Artists from all over at NCPA
Three-day festival at NCPA enthralls audience with its impressive line-up of artistes from around the globe.music Updated: Oct 18, 2011 13:40 IST
For three successive evenings, horns blew, basses reverberated and gentle jazz brushes enthralled the audience at the Tata Theatre, National Centre for Performing Arts (NCPA). The cultural hub of the city played host to some exceptional jazz artistes from around the globe at its first international jazz festival, JazzMatazz, that was held from October 14 to 16. And if you thought pure traditional jazz had no takers in the city, you only had to look at the full house to change your opinion.
The festival opened with the performance by Kolkata-based guitarist Carlton Kitto’s ensemble. Master of the up tempo be-bop style of playing, Kitto’s act was enjoyable from the first note. The performance featured beautiful improvisations on the guitar, interspersed with rapturous drum solos by Nondon Bagchi. The audience, comprising mostly people over the age of 40, tapped their feet and snapped fingers, as young vocalist Ishita Chakravarty performed standards like Goody Goody… and Sweet Georgia Brown…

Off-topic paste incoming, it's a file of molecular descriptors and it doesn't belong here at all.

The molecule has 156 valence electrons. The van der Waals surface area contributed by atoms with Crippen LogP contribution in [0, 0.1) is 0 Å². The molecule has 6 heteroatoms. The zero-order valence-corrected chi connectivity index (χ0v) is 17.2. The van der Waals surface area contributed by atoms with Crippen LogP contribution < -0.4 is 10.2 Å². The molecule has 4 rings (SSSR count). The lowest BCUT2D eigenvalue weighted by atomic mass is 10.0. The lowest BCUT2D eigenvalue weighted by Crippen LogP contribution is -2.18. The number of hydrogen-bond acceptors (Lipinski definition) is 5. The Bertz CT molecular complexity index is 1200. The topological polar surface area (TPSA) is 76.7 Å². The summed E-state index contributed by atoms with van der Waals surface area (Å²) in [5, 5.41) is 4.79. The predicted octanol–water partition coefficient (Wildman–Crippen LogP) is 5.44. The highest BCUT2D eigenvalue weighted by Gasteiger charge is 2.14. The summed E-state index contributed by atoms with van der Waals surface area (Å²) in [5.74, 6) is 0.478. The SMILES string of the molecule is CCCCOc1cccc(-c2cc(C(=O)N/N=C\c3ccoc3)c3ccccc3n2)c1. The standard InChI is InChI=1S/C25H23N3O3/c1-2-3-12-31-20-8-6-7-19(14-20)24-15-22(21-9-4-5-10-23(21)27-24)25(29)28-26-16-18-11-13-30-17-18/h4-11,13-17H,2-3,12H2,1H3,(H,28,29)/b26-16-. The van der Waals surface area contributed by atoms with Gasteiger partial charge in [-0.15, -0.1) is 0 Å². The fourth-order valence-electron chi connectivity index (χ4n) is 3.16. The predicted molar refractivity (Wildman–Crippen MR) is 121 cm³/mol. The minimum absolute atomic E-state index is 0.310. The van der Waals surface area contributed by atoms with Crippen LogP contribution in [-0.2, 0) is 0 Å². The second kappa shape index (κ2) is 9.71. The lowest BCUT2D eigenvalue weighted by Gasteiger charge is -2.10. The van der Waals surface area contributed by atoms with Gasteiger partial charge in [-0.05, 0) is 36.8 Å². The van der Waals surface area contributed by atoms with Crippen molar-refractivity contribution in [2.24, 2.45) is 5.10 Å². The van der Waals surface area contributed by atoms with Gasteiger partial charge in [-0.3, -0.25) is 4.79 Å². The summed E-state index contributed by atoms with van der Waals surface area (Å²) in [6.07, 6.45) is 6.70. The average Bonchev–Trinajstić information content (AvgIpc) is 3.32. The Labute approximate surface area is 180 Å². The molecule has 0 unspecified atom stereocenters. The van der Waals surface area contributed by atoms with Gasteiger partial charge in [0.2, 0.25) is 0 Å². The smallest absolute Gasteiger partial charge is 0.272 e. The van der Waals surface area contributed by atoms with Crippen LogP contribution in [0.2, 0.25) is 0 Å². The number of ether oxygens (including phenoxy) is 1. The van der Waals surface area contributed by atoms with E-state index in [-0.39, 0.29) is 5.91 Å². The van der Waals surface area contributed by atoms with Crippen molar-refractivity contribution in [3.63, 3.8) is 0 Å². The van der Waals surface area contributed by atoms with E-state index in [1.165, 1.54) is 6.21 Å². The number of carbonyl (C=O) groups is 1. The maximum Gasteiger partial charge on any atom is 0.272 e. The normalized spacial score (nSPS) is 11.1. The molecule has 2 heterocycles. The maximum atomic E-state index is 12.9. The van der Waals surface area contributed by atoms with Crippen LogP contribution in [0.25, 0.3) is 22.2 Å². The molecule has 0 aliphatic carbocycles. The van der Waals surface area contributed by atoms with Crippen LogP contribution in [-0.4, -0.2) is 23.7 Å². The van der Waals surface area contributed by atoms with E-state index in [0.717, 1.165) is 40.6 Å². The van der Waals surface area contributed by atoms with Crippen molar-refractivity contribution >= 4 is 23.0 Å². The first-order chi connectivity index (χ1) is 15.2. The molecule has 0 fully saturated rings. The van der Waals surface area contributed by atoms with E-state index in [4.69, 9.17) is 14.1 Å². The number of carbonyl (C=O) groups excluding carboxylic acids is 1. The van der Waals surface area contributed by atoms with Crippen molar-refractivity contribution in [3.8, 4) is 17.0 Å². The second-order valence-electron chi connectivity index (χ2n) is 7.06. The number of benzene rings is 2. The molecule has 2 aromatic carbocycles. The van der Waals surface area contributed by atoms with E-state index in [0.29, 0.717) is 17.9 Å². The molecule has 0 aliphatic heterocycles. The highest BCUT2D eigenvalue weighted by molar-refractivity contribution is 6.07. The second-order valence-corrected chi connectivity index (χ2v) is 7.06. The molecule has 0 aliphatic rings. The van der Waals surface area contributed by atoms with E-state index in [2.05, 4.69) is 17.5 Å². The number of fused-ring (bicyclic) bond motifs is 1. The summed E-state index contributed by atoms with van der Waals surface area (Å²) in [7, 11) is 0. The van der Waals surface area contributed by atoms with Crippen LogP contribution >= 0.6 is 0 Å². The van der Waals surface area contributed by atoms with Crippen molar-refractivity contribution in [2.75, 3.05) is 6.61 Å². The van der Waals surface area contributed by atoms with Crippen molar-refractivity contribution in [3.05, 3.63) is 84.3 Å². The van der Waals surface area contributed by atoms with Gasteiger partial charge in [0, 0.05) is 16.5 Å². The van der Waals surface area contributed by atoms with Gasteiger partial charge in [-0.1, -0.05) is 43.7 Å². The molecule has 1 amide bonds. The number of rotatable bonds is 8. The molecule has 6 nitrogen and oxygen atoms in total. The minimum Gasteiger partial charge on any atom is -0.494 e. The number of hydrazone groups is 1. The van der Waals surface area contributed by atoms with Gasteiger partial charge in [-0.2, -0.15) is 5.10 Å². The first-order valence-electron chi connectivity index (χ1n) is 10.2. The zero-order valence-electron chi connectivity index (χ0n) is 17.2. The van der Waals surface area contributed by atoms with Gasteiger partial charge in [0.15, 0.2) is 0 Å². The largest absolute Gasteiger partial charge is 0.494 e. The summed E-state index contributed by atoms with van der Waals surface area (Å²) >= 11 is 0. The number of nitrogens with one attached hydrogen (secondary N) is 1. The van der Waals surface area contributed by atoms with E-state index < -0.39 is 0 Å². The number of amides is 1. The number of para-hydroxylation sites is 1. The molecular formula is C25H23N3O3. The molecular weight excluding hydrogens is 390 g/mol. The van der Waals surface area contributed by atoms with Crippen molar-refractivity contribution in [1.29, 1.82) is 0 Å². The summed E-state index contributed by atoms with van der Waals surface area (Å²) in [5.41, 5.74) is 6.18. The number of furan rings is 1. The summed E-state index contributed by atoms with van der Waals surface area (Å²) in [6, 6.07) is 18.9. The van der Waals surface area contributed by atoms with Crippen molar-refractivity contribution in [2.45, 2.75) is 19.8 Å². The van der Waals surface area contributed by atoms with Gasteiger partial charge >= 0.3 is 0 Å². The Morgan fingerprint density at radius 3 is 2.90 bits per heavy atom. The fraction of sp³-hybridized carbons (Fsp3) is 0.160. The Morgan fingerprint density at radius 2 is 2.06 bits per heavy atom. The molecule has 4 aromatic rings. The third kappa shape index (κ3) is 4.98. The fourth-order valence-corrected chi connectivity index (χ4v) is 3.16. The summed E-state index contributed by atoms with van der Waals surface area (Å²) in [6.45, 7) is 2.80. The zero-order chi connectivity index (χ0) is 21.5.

Trumpet virtuoso Jon Faddis amazed everyone with a tribute to his mentor, trumpeter Dizzy Gillespie, with compositions entitled Gillespiana. The second day began with Steve Turre taking centrestage, enthralling the discerning audience with his genius on the trombone and conch shells. In what turned out to be the most colourful performance at the fest, The Three Ladies of Blues impressed everyone with their flamboyant act, which was high on showmanship and musicality and featured the Gustav Csik Trio. The evening concluded with the Cedar Walton Trio. The exceptional musicians delighted everyone with the command on their instruments — piano, bass and drums.
The Beets Brothers, featuring Peter on the piano, Marius on the guitar and Alexander on the clarinet, started day three. Sri Lankan pianist Harsha Makalande and his group Khrome, which followed next, incorporated South Asian percussion instruments in their performance. “Jazz is a great genre because it allows other musical forms to seep into it,” said Makalande in between the compositions. The fest concluded with an outstanding performance by Louise Hayes and the Cannonball Legacy.